- Is professional excellence celebrated? (Path) Do you mention awards or publications by staff, professional memberships, leadership positions? Do you blog about state-of the-art findings in eldercare to demonstrate your company’s continuing development?
Prospective employees research your company using social media. They are looking for the less-polished and less-scrubbed version of who you are. It used to be they went to Facebook to see if you were up enough on current trends to have a company Facebook page. But Facebook has become totally mainstream. Now it’s Instagram (or TikTok, if you are hoping to get the attention of very young employees).
Instagram is the social network of choice for Millennials and Gen Z. Not your clients or their children, but definitely the demographic of your employees. According to Pew Internet studies, 71% of adults between age 18 and 29 use Instagram, as do 48% of adults between 30 and 49. Compare that to 29% of those age 50–64. Plus, the tenor of Instagram tends to focus on company culture, from staff photos to interesting tidbits from your field.
Don’t ignore Facebook and LinkedIn, though. They need to have posts that are more than just ads for current job openings. (If that’s all you are posting, you look desperate!) Even a Google My Business (GMB) page is a great place to publish your blogs or status updates, because anyone who googles your company will see your GMB panel and check it out.
Here are some thoughts for expressing your culture on social media:
- Post about a staff celebration or team event. (People) Your holiday party or a community service activity you did as a group (Walk to End Alzheimer’s or making a meal together for a hospice family).
- Celebrate National Nurses Month (May) or National Social Work Month (March). (People) Post about each of your nurses or social workers and how much they add to the team.
- Post photos of the team at conferences. (Path) Show the enjoyment felt by your staff in the middle of their own professional development.
- Celebrate milestones. (Path) When an employee reaches a work anniversary, achieves a new certification, or gets a promotion, let the world know how proud you are of them.
- Post about success stories. (Purpose) Take the photos from the success story blogs on your website and add teasers or a quote from the client, then link back to the full story. (I didn’t mention it before, thinking it goes without saying, but you do need to get written permission to use a photo and/or the name of a client. It’s not only polite, but both are considered protected health information under HIPAA regulations. For that matter, get written consent from staff as well if you are going to use their photos or tell their stories. It’s not a HIPAA issue, but just good publishing practice.)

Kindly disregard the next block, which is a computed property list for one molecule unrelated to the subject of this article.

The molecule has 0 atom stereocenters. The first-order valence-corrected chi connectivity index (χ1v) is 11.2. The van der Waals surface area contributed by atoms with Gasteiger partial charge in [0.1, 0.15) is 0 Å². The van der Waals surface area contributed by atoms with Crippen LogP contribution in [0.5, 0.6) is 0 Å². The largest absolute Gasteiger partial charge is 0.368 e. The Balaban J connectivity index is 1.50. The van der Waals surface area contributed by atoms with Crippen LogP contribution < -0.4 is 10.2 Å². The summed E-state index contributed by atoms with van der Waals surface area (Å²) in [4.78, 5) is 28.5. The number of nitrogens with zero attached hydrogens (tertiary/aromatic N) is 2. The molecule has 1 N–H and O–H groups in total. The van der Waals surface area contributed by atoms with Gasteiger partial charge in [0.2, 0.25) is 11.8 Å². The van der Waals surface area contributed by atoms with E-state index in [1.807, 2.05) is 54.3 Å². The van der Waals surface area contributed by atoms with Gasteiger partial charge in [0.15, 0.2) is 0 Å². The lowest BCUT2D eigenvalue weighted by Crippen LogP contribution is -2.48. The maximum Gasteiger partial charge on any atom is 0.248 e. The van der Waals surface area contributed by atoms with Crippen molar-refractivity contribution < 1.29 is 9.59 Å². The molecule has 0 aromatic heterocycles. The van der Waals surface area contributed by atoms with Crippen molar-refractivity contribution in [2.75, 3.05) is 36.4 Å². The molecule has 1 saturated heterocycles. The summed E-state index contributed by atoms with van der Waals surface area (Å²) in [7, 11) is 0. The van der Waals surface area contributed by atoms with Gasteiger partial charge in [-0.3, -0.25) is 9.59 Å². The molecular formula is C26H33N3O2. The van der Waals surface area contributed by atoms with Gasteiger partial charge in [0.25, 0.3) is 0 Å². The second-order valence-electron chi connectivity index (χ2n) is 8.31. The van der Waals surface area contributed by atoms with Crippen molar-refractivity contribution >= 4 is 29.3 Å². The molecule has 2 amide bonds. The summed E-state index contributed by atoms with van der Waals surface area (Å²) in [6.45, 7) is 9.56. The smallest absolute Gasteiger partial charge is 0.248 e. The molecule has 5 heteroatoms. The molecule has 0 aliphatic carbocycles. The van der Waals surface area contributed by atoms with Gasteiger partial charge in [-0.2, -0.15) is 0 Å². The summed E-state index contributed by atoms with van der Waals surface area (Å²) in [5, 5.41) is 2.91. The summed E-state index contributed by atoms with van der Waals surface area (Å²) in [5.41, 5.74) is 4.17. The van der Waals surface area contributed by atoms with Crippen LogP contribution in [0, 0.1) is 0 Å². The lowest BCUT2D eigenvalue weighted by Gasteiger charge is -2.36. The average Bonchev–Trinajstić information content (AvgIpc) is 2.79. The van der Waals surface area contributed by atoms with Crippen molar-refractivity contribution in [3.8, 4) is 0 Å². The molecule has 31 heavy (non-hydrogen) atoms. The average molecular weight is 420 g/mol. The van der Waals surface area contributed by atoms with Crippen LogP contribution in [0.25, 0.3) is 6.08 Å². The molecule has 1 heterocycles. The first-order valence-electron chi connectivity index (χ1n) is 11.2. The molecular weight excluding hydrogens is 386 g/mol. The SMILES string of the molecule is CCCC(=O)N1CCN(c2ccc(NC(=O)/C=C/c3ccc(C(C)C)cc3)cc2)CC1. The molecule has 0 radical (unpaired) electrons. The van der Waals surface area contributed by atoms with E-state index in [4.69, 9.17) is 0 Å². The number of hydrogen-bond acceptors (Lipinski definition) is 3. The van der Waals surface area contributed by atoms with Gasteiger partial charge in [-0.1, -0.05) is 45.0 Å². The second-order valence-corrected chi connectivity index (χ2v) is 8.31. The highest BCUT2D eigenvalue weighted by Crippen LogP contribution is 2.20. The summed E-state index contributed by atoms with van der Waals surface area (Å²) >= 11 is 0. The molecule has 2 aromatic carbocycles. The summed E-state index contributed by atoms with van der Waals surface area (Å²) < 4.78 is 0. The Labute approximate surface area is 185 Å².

- Show the more-personal side of your business. (Pretzel) The inside scoop is always fun. A snapshot of the office dog. Cookies in the lunch room. Bring your daughter to work day. A staff member with their kids on vacation. Someone working from home with their cat on their lap or surrounded with toddler paraphernalia. To the degree that you are comfortable with it, be willing to show your looser side. Even your clients will enjoy getting a glimpse behind the curtain now and then.
Print and other publications
There are many other media where you intentionally, or inadvertently, express elements of your company culture. Consider reviewing them to see if maybe it’s time to make a greater effort to express your appreciation. (It’s also good business sense. It’s less expensive and time consuming to keep a good employee than it is to find and train a new one!)
- Feature an employee of the month in your newsletter. (People) Make it obvious to staff, and the public, how much you value your team members. Highlight particular strengths you want to emphasize in your culture. All it needs is a photo, their name, and a single sentence about the person’s unique contribution to the company. As an added treat, give a $25 gift certificate to each month’s winner.
- Thank your staff with an ad in the local senior news. (People) You will give a boost to the staff as well as get positive attention for your business. (Clients inherently understand that a company that treats its employees well has happier employees who generally give better service.) Again, National Nurses Month (May), National Social Work Month (March), or Aging Life Care Manager® Month (May) are all great excuses.
- Become an “Employer of Choice”. If you own a home care company, consider the services of Home Care Pulse. This third-party service interviews employees to get a sense of their satisfaction levels on a variety of metrics. You receive anonymized feedback that helps you improve working conditions and company culture (if needed) and reduce staff turnover. And if you hit their threshold, you can receive their “Employer of Choice” Award, which includes listing on their website and decals you can put on your website, brochures, etc. This not only speaks to potential employees, but also formally acknowledges the connection between happy employees and high customer satisfaction.